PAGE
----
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Revista de la Sociedad Entomológica Argentina

versión impresa ISSN 0373-5680versión On-line ISSN 1851-7471

Rev. Soc. Entomol. Argent. vol.77 no.1 La Plata mar. 2018


Nota científica - Scientific Note

Zelus renardii (Hemiptera: Reduviidae: Harpactorinae: Harpactorini): first record from Argentina

Zelus renardii (Hemiptera: Reduviidae: Harpactorinae: Harpactorini): primer registro en la Argentina


D'HERVÉ, Federico E.1,2,3, OLAVE, Anabel2 & DAPOTO, Graciela L.2

1 Laboratorio de Control Biológico, Fundación Barrera Patagónica, Villa Regina, Río Negro, Argentina. E-mail:
2 Facultad de Ciencias Agrarias, Universidad Nacional del Comahue, Cinco Saltos, Río Negro, Argentina.
3 Museo Patagónico de Ciencias Naturales, General Roca, Río Negro, Argentina.

Received 12 - IX - 2017 | Accepted 22 - II - 2018 | Published 30 - III - 2018

ABSTRACT. The presence of Zelus renardii Kolenati in Argentina is documented for the frst time. Specimens were collected in northern Patagonia, Alto Valle de Río Negro and Neuquén. The diagnostic characteristics of this species are provided and its potential for expansion to other regions of South America is discussed.

KEYWORDS. Invasive species. New records.

RESUMEN. Se documenta por primera vez a Zelus renardii Kolenati en la Argentina a partir de especímenes colectados en el norte de la Patagonia en el Alto Valle de Río Negro y Neuquén. Se detallan las características que permiten reconocer a la especie y se señala su potencialidad de expansión hacia otras regiones de Sudamérica.

PALABRAS CLAVE. Especies invasivas. Nuevos registros.


Reduviidae is a family composed of medium to large insects, with a long body and a narrow head provided with a thick, curved rostrum with about 7,000 described species in 25 subfamilies (Gil-Santana et al., 2015). Most of them are generalist predators of arthropods, although the members of the Triatominae subfamily are hematophagous species with relevance to human health as they are vectors of Chagas disease (Jurberg et al., 2015). Its diversity and adaptive capacity has allowed them to colonize diverse environments, such as forests and deserts all over the world. Coscarón (1998) based on the classification proposed by Schuh & Slater (1995) recorded 14 subfamilies, 63 genera and 189 species for Argentina. Four of these correspond to the genus Zelus.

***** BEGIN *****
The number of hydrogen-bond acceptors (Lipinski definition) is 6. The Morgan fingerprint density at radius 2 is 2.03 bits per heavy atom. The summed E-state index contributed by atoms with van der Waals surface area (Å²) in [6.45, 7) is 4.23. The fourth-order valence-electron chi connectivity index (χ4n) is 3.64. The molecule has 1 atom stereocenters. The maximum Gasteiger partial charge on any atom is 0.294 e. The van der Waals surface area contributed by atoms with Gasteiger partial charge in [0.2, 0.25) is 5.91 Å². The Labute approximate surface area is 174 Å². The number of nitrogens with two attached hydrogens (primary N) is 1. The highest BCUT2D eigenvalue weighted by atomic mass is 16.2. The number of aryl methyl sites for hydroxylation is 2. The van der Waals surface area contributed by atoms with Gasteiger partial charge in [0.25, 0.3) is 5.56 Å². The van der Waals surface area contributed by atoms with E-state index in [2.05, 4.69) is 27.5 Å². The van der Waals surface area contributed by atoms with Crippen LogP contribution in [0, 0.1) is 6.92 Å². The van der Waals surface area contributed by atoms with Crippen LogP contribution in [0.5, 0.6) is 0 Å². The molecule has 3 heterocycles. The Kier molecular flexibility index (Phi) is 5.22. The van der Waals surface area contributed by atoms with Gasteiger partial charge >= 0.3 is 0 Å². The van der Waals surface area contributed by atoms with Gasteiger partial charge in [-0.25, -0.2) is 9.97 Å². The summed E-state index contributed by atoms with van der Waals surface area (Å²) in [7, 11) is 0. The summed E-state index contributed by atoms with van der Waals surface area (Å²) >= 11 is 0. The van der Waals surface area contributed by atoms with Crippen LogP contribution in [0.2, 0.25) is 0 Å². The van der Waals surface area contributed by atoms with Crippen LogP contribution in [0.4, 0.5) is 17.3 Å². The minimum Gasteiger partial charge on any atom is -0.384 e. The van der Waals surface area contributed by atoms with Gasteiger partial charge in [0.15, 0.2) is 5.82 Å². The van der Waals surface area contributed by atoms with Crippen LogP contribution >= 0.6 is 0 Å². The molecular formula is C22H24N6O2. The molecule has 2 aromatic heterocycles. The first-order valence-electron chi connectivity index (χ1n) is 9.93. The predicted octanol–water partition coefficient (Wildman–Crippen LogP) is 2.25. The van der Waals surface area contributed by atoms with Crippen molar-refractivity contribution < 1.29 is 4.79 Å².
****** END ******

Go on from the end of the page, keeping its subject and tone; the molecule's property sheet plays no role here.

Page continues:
Zelus includes species of both Nearctic and Neotropical distribution (Maldonado Capriles, 1990) adapted to predation (Cohen, 1993; Zhang & Weirauch, 2013), commonly known as "assassin bugs". Zhang et al. (2016) describe and illustrate 71 species indicating their geographic distribution, synonymy and taxonomic discussions.

Zelus renardii Kolenati is a species native to the western North America and Central America, standing out among the genus for its introduction and establishment in three biogeographic regions (Weirauch et al., 2012). Its adaptability and expansive capacity have allowed it to spread to the east of its origin area and settle in remote areas of the Pacific Ocean such as the Hawaiian Islands, the Philippines, Samoa, and the Johnston Atoll due to human activity (Werner & Butler, 1957; Hart, 1986). In South America, specimens of Z. renardii were collected from central Chile in 2000 (Curkovic et al., 2004; Elgueta & Carpintero, 2004), expanding its distribution over the next 15 years to the regions of Coquimbo in the north and of Bío Bío in the South (Faúndez, 2015). In Europe, Z. renardiiwas found at the beginning of this decade in the Mediterranean Sea basin in Greece (Petrakis & Moulet, 2011; Davranoglou, 2011), Spain (Baena & Torres, 2012), Italy (Dioli, 2013), and Albania (van der Heyden, 2017).

The objective of the this contribution is to document the presence of Z. renardii in Argentina, to provide its diagnostic characteristics and to identify elements that show its potential to consolidate its populations in Patagonia and to expand to other regions.

Material examined

#1674 Río Negro, Chelforó, 20/III/2017, 1♀, preying adult of Rhytidodus decimusquartus (Schrank) on Salix sp., F . D'Hervé leg.; #1675, Río Negro, Cervantes, 01/ IV/2017, 1♂, herbaceous vegetation on a farm, entomological net, F. D'Hervé leg.; #1680, Río Negro, Villa Regina, 20/IV/2017, 1♂ 1♀, in a house, urban area, F . D'Hervé leg.; #1686, Río Negro, Villa Regina, 05/V/ 2017, 1♀, in housing, rural area, F. D'Hervé leg.; #1687, 1♂, idem previous; #1688, Río Negro, Chichinales, 20/ VI/2017, 1♀, rural area, under apple tree bark, F. D'Hervé leg.